RLPA chief executive Clint Newton has emphatically denied a pay dispute with the NRL and insists players are not planning a revolt.
The NRL’s plans to resume training next week were thrown into disarray on Thursday when it was revealed high profile players had threatened to dig their heels in until they received clarity over wages.
With the Warriors refusing to fly from New Zealand to an Australian base until they also get clarity over wages as well as whether families can join them, it was intended as a show of solidarity.
However, Newton stressed terms and conditions are the sticking point, not wages.
“There is no player revolt, there is no pay dispute right now because we actually don’t have any numbers, we don’t have the figures, we don’t know what’s available to actually distribute to clubs, players and other stakeholders,” Newton said on Thursday night.
“We can’t actually be in any type of pay dispute if we don’t actually know the numbers.
“As opposed to previous years or when you’re involved in a CBA negotiation where you’re fully aware of the forecast revenue.
“At the moment we don’t have the definitive numbers.”
The NRL said it intends of paying players as close to 80 per cent of their wages for 2020 as possible but exact figures remain unclear.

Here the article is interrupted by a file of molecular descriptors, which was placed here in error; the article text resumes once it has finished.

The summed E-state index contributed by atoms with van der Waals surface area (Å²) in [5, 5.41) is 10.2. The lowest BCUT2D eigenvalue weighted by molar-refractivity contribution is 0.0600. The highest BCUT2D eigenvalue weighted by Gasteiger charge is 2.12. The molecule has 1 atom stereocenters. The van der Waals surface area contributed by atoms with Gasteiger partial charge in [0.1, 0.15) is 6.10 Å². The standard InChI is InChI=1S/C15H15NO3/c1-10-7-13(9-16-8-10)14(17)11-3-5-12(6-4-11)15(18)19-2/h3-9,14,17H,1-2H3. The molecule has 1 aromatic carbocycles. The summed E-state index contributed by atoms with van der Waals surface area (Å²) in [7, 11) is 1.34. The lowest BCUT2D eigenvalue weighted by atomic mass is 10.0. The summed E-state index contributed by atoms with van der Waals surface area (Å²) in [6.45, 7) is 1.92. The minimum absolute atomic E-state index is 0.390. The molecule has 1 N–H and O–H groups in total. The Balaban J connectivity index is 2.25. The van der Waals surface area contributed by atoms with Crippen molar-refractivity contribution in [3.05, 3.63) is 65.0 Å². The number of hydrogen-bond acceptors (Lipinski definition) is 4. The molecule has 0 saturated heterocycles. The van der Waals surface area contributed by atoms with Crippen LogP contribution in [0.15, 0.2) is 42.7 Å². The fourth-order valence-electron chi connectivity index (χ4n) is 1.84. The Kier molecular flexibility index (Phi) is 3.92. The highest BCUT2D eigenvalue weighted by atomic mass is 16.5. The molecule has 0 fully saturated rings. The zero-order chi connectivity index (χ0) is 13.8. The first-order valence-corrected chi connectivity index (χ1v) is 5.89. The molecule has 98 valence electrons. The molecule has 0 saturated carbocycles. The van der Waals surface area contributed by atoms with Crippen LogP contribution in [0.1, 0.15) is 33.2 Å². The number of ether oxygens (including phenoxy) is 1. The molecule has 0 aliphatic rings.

Teams are currently due to reassemble on Monday, but until biosecurity guidelines and travel arrangements are finalised, training could be delayed.
Newton offered no assurances players would be at training on Monday until they get assurances on terms and conditions, which is expected to anger the NRL.
There is also a belief from some that players are bound to return to training, given they will receive full pay for the month of May.
However, should training be delayed, it would not affect the NRL’s planned restart date.
The simmering development comes as talks between the league and its television networks continue on new broadcast revenues for the revised season, with suggestions that won’t be decided until next week.
Earlier on Thursday, Nine, the NRL’s free-to-air broadcast partner, reported that it is agitating to pay only about 76 per cent of its $118 million due to the league this year after the season was postponed then shortened.
It also claimed pay-TV provider Foxtel wants to pay 84 per cent of its $190 million annual payment, with both networks having taken significant financial hits.
Those numbers are in line with the 20 per cent reduction in the normal 25-round regular season the league on Monday locked in for this year.
Clubs have been yet to be told of cuts to their NRL grants.
It comes as the Warriors wait on whether they can fly out of New Zealand on Sunday to begin training while in isolation in Tamworth
While a charter flight has been booked, the club continues to demand certainty around a number of issues before stepping on a plane including remuneration and whether families can join them.
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